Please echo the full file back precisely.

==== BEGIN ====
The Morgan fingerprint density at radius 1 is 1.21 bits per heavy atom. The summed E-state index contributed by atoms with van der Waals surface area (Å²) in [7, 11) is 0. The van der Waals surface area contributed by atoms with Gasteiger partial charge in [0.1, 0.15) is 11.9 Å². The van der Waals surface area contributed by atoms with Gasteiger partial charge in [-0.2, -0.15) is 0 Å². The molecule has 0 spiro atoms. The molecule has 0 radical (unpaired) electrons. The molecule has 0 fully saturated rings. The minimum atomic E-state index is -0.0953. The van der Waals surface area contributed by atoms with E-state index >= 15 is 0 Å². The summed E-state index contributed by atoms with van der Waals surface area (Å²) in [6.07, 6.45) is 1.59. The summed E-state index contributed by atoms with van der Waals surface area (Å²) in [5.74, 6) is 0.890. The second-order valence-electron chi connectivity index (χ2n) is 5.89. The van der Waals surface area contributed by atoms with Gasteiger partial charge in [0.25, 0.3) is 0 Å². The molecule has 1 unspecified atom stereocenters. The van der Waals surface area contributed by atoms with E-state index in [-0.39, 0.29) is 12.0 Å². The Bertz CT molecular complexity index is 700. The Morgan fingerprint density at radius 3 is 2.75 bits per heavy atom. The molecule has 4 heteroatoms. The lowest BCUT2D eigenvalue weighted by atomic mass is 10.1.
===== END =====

The Morgan fingerprint density at radius 1 is 1.21 bits per heavy atom. The summed E-state index contributed by atoms with van der Waals surface area (Å²) in [7, 11) is 0. The van der Waals surface area contributed by atoms with Gasteiger partial charge in [0.1, 0.15) is 11.9 Å². The van der Waals surface area contributed by atoms with Gasteiger partial charge in [-0.2, -0.15) is 0 Å². The molecule has 0 spiro atoms. The molecule has 0 radical (unpaired) electrons. The molecule has 0 fully saturated rings. The minimum atomic E-state index is -0.0953. The van der Waals surface area contributed by atoms with E-state index >= 15 is 0 Å². The summed E-state index contributed by atoms with van der Waals surface area (Å²) in [6.07, 6.45) is 1.59. The summed E-state index contributed by atoms with van der Waals surface area (Å²) in [5.74, 6) is 0.890. The second-order valence-electron chi connectivity index (χ2n) is 5.89. The van der Waals surface area contributed by atoms with Gasteiger partial charge in [0.25, 0.3) is 0 Å². The molecule has 1 unspecified atom stereocenters. The van der Waals surface area contributed by atoms with E-state index in [-0.39, 0.29) is 12.0 Å². The Bertz CT molecular complexity index is 700. The Morgan fingerprint density at radius 3 is 2.75 bits per heavy atom. The molecule has 4 heteroatoms. The lowest BCUT2D eigenvalue weighted by atomic mass is 10.1.